The chances of meeting Trump and Rouhani in New York are dim

UNITED STATES, WASHINGTON (OBSERVATORY) — The chances of a meeting between US President Donald Trump and Iranian President Hassan Rouhani while in New York next week for UN General Assembly meetings have dimmed since an attack on two Saudi oil facilities.

As the world waits to see what happens next and with Washington and UN Secretary-General Antonio Guterres suggesting that the UN Security Council have a role after Saturday’s attack, some attention has shifted to when and how it can do so.

Asked if the United States would refer the issue to the UN Security Council, US Secretary of State Mike Pompeo said: “I am confident that we will talk a lot about it in New York and that the Saudis will do that as well.”

“We would like to find a peaceful solution, I think we have already made that clear,” Pompeo said on Thursday.

The United States and Saudi Arabia blame Iran for the attack on two oil facilities, one of the world’s biggest oil processing plants, and the two countries have said they will provide evidence.

The Yemeni-aligned Houthi movement claimed responsibility for the attack. The Houthis have been fighting a Saudi-led coalition in Yemen since 2015.

Saudi Arabia’s ambassador to the United Nations, Abdullah al-Muallimi, said in a letter he wrote to the council on Wednesday and seen by Reuters officially informing the attack that he was inviting UN experts to take part in the investigation.

“All the initial indications are that this attack was not carried out from Yemeni territory and that the weapons used are Iranian-made,” he said in the letter.

UN experts monitoring the UN Security Council on compliance with UN sanctions against Iran and Yemen traveled to Riyadh and warned Guterres that any major confrontation in the Gulf would have “catastrophic consequences” for the region and the world.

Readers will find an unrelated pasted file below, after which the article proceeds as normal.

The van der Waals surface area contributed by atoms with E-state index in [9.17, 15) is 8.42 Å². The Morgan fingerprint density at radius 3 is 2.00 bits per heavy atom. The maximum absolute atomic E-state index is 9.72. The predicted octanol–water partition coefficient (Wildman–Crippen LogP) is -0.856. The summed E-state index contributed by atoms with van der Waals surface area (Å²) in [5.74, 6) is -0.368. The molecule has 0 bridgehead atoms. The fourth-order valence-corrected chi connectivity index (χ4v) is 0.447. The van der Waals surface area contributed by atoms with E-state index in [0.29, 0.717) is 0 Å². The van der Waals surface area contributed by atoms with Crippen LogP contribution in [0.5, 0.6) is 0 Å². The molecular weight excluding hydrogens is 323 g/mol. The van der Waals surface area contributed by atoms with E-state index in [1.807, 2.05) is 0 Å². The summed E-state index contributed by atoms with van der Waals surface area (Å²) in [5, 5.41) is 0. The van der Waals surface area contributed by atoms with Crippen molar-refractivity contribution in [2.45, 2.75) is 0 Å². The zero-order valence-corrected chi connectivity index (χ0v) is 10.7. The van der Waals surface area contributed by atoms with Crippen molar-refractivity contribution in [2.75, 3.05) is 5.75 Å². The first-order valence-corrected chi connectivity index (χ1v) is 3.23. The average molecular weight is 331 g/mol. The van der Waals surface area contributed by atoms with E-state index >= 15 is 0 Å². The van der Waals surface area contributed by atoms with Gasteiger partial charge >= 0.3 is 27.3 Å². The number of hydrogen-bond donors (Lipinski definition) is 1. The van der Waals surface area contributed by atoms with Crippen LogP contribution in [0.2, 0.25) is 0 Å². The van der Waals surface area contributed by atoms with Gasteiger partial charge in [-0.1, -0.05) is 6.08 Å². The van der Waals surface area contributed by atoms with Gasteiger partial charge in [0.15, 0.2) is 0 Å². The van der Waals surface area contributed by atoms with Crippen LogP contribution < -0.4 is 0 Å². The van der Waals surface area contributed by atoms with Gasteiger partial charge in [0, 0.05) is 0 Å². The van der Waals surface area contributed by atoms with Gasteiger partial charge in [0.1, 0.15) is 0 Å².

“I don’t think there is a more serious threat to peace and security in the world today than in the Gulf,” Ban told reporters. This is an area that I am fully confident that the Security Council has a pivotal role to play in.”

“This policy of extreme pressure is aimed at changing Iran’s behavior,” said a senior European diplomat, who asked not to be named. Quite the opposite is happening and Iran will not bow to the United States for a better deal. So the choice now is to be realistic and return to a logical approach, ”he said, referring to Washington’s extreme pressure policy with Tehran.

An Iranian official close to the office of Supreme Leader Ayatollah Ali Khamenei, speaking on condition of anonymity, said the Iranian establishment was united on resisting US pressure.

“Eye for eye and age for age. They believe that with sanctions they can confine us to a corner. Overly optimistic thinking. Whenever they press Iran, we will fight back. Iran is a big country with a lot of resources and can continue without oil money.”


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